196 pages | 2 B/W Illus.
From food banks to migrant welcome committees, and community organisers to internet based campaigners, civil society is central to the North Atlantic social landscape. Theology and Civil Society advances our understanding of what civil society is and offers a theologically informed re-imagining of our shared social life.
Prefaced by a foreword by the Rev. Dr Rowan Williams, this book explores contemporary manifestations of the kind of collective action observed in civil society since the 1800s. It then examines civil society as the sum of modern associations which mediate our relationships to the market and the state, but which cannot be identified fully with either the market or the state. Finally, three different perspectives on civil society are presented using insights from theologians such as John Milbank and Georg Hegel.
This is a pertinent topic for contemporary society, and it is explored expertly here by an international panel of contributors. As such, it is an important volume for any scholar of Theology and Religious Studies and their interactions with Sociology and Politics.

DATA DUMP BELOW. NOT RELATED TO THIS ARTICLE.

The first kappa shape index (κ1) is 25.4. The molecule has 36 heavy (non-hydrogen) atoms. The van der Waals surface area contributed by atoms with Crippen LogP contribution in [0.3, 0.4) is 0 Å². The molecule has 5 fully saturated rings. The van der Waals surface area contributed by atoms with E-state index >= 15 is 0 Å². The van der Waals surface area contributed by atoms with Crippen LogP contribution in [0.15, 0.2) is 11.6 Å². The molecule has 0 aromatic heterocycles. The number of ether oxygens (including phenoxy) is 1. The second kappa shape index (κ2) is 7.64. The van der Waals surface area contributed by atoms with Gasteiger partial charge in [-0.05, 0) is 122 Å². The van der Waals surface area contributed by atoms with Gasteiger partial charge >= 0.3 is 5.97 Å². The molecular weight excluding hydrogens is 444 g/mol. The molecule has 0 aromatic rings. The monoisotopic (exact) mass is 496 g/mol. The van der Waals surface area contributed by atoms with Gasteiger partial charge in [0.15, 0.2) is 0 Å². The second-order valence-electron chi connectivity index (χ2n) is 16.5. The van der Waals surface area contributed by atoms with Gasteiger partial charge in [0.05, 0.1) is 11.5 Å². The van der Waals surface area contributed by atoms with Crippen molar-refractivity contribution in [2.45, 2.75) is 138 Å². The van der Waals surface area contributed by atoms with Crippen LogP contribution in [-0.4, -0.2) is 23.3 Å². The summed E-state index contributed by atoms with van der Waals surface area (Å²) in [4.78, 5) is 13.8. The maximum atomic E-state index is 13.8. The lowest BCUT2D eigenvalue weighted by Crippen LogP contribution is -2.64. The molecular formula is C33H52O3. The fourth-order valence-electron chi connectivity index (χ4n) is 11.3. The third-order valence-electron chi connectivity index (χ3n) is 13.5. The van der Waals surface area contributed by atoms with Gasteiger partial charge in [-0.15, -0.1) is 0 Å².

Foreword by Rowan Williams
Part One: Civil Society as a Sphere of Association
1 Faith in Action: Lessons from Citizens UK’s Work in East London
2 Perspectives of Change – Faith Based Organisations and Climate Change Action
3 When Political Theology takes an Ecclesial Turn, Who is Left Out in the Cold? Revisiting Manchester’s Oxford Road with Graham Ward
Part Two: Civil Society as a Sphere of Mediation
4 Politics in the Cyber-City
5 Foundation, but Foundation Only: Considerations Regarding Hegel’s Account of Religion, the Modern State and Civil Society
6 Theology and Exclusion: From Charity to Advocacy to Deep Solidarity
Part Three: Theo-political Re-imaginings of Civil Society
7 Liberalism and the Pre-Modern: A Theological Appreciation of the Politics of Jo Grimond
8 'With the Pertinacity of Bloodhounds’: Hegelian Comments on an Old Text of Fr. Daniel Berrigan's
9 Embedding State and Market Institutions in Civil Society: Faith, Fraternity and the Building of an Ethical Economy